Wednesday, November 28, 2012

Daily Dose Of Fruits And Veggies

You’ve heard it from just about every adult you’ve ever encountered in your lifetime—parents, grandparents, family friends, teachers. “You kids need to eat more fruits and veggies!” Their scolding bounces around in the attic of your mind like a rubber-band and sticks with you every time you reach for a Twinkie instead of an apple. And you know what? They were right all along; many of us aren’t getting the amount of fruits and vegetables we need. But as hard as it is to drop a particular habit, it’s just as hard to pick up a new one. It may even take us several months to get used to a specific routine, despite our adaptive nature. Nevertheless, when we’re concerned about our health, there’s alwaysroom for improvement.
According to an Oregon state study on the Oregon State University website from 2011, college students aren’t eating enough fruits and vegetables, and some aren’t even eating ONE serving a day. One of these study’s authors, Brad Cardinal, a professor of exercise and sport science at Oregon State University, says that the take-away message is that proper eating and nutrition is not integrated enough into society.
“We are not teaching youth how to be self-sustaining…home economic classes have [gradually] disappeared from schools in K-12 systems. There is a fundamental lack of understanding on how to eat well in a very broad sense,” Cardinal says.
So how do you immerse yourself in healthy eating habits? What are some ways to make eating fruits and vegetables a less grueling task? You may want to follow these tips in order to increase your fruit and veggie intake!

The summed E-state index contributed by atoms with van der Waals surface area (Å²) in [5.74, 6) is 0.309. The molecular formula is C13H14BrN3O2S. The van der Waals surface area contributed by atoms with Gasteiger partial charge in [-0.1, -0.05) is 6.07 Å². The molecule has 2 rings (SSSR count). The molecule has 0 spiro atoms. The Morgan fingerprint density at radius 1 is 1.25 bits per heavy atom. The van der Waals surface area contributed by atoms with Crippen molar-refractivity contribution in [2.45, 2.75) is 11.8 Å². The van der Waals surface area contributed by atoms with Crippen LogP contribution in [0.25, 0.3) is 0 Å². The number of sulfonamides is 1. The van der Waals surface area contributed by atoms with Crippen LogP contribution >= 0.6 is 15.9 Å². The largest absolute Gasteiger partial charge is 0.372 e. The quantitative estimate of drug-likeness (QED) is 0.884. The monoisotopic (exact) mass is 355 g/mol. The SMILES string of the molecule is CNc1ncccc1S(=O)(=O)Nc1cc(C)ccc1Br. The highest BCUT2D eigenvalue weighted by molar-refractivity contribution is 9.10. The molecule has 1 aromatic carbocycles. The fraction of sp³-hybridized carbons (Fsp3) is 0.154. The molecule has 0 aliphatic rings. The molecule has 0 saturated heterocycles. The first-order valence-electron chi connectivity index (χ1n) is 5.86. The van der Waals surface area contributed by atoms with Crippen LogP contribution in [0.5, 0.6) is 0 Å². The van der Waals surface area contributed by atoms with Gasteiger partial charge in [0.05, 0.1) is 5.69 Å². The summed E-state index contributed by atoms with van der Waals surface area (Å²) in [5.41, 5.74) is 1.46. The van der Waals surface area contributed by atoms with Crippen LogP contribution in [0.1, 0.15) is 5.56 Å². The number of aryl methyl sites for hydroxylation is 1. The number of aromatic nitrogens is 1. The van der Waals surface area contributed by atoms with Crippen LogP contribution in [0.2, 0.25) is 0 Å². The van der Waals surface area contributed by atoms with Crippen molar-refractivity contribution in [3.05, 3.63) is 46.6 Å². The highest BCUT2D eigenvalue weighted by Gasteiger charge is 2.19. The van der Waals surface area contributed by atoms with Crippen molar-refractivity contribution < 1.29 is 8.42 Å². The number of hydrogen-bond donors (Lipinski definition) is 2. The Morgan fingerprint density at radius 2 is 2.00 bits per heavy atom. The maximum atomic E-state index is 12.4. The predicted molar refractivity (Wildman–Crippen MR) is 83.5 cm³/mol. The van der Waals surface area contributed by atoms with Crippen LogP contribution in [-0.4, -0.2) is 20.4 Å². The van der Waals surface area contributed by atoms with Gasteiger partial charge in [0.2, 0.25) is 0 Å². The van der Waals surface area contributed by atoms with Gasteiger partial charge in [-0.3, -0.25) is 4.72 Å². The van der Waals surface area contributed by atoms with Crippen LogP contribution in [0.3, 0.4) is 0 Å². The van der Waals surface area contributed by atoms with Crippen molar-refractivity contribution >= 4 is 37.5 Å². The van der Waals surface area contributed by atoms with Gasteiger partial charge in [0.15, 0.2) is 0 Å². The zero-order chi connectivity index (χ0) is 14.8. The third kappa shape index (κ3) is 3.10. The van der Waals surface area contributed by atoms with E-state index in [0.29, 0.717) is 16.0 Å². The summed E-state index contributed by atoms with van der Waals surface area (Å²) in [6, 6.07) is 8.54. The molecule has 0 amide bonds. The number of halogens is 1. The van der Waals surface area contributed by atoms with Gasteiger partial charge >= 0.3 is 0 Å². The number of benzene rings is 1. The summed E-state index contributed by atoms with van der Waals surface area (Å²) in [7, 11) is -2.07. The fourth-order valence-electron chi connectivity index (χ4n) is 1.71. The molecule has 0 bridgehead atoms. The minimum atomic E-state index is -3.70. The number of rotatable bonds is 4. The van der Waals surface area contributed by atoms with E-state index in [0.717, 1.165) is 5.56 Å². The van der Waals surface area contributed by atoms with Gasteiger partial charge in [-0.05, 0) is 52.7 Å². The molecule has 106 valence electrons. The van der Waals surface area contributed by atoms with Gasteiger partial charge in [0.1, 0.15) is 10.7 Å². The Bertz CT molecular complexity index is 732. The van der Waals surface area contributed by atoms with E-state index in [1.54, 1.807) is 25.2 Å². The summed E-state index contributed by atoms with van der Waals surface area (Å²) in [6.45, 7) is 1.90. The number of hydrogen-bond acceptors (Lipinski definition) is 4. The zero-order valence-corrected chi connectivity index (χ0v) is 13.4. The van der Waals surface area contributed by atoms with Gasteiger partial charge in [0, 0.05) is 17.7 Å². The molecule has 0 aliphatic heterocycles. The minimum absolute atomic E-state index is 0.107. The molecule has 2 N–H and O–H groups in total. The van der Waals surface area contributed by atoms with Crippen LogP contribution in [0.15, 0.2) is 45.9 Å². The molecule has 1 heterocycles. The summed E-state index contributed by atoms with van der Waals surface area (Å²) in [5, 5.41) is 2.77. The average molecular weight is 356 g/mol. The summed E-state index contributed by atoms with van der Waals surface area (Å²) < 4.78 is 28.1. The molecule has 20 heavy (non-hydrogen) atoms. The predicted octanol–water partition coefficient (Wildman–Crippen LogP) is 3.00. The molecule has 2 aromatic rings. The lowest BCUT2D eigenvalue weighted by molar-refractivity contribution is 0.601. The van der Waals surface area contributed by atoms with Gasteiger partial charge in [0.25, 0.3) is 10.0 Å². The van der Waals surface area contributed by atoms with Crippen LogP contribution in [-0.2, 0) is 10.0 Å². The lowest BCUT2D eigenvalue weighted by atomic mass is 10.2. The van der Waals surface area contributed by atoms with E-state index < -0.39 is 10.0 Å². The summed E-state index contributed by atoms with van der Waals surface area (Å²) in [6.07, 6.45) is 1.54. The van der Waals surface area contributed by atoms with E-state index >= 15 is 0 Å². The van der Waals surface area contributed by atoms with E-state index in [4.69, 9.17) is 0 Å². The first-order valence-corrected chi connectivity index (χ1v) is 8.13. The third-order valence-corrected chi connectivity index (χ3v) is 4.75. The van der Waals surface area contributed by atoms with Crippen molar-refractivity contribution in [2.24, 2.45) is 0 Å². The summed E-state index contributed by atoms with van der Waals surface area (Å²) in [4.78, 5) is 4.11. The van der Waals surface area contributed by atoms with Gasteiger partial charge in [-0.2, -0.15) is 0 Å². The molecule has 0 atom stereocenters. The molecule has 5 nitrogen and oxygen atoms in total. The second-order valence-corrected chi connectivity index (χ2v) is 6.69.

· Add frozen or fresh vegetables to canned soup.
· Steam vegetables along with pasta and serve with tomato sauce.
· Think beyond the iceberg! Vary your salad greens: use spinach, romaine, watercress, chicory, or escarole.
· Serve on a bed of greens. Arrange grilled or roasted fish, chicken, or meat atop tender-crisp green beans or wilted spinach.
· Get leafy. Tuck chopped fresh spinach and other greens into sandwiches, pitas, wraps, lasagna, risotto, pasta dishes, and burritos.
· Snack on raw greens: raw broccoli spears, asparagus spears, zucchini slices, or crisp snow peas.
· Try eggplant slices in lasagna instead of lasagna noodles.
· Slice bananas into all types of cereal.
· Top cakes and frozen desserts with sliced berries or peaches.
· Use chopped fruit in breads or muffins.
· Add chopped apricots, apples, dried cranberries or pears to a green salad.

Also, Eastern will soon be providing a Fruits and Vegetable Campaign. The Health Education Resource Center (HERC) along with County Market and Housing and Dining will initiate a fruits and vegetables campaign at EIU. While raising nutritional awareness on campus, this campaign is also designed to increase fruit and vegetable consumption to 5-9 servings per day among students.
Not only will there be posters and paw prints all over the dining centers, convenience markets, Union food court, and County Market, a presentation about the importance of fruits and vegetables is available on request. This is great for floor programs, student organization meetings, and much more! In addition, there will be a focus group that will complete a five week program. All participants need to be able to attend these hour long sessions once a week during the program. The group will complete a fruits and vegetables challenge, have a grocery store tour, and learn about the importance of fruits and vegetables. Space is limited, so don’t hesitate to sign up!
For more information or to sign up in the focus group, please email the Nutrition Education Coordinator at